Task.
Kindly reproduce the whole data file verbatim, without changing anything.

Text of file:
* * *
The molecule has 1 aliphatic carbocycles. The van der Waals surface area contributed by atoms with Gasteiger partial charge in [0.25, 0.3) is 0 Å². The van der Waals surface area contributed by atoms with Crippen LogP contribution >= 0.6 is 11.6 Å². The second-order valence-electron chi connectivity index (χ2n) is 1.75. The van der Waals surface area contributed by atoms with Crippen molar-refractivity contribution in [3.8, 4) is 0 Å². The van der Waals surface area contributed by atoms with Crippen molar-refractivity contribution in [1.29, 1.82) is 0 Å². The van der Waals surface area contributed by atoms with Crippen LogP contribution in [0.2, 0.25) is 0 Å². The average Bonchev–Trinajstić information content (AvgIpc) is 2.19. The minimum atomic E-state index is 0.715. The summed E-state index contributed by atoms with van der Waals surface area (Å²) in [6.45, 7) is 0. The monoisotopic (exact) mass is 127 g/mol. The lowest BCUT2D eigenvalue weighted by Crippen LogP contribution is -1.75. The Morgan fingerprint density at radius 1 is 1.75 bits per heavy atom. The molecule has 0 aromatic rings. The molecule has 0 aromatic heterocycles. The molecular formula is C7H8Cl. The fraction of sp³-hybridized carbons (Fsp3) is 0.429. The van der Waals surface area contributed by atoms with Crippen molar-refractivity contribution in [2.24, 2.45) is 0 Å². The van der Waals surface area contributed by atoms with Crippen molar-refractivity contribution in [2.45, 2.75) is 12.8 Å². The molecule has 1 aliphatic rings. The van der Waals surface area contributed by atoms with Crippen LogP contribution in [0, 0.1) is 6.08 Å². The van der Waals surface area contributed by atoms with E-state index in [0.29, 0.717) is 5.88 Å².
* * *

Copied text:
The molecule has 1 aliphatic carbocycles. The van der Waals surface area contributed by atoms with Gasteiger partial charge in [0.25, 0.3) is 0 Å². The van der Waals surface area contributed by atoms with Crippen LogP contribution >= 0.6 is 11.6 Å². The second-order valence-electron chi connectivity index (χ2n) is 1.75. The van der Waals surface area contributed by atoms with Crippen molar-refractivity contribution in [3.8, 4) is 0 Å². The van der Waals surface area contributed by atoms with Crippen molar-refractivity contribution in [1.29, 1.82) is 0 Å². The van der Waals surface area contributed by atoms with Crippen LogP contribution in [0.2, 0.25) is 0 Å². The average Bonchev–Trinajstić information content (AvgIpc) is 2.19. The minimum atomic E-state index is 0.715. The summed E-state index contributed by atoms with van der Waals surface area (Å²) in [6.45, 7) is 0. The monoisotopic (exact) mass is 127 g/mol. The lowest BCUT2D eigenvalue weighted by Crippen LogP contribution is -1.75. The Morgan fingerprint density at radius 1 is 1.75 bits per heavy atom. The molecule has 0 aromatic rings. The molecule has 0 aromatic heterocycles. The molecular formula is C7H8Cl. The fraction of sp³-hybridized carbons (Fsp3) is 0.429. The van der Waals surface area contributed by atoms with Crippen molar-refractivity contribution in [2.24, 2.45) is 0 Å². The van der Waals surface area contributed by atoms with Crippen molar-refractivity contribution in [2.45, 2.75) is 12.8 Å². The molecule has 1 aliphatic rings. The van der Waals surface area contributed by atoms with Crippen LogP contribution in [0, 0.1) is 6.08 Å². The van der Waals surface area contributed by atoms with E-state index in [0.29, 0.717) is 5.88 Å².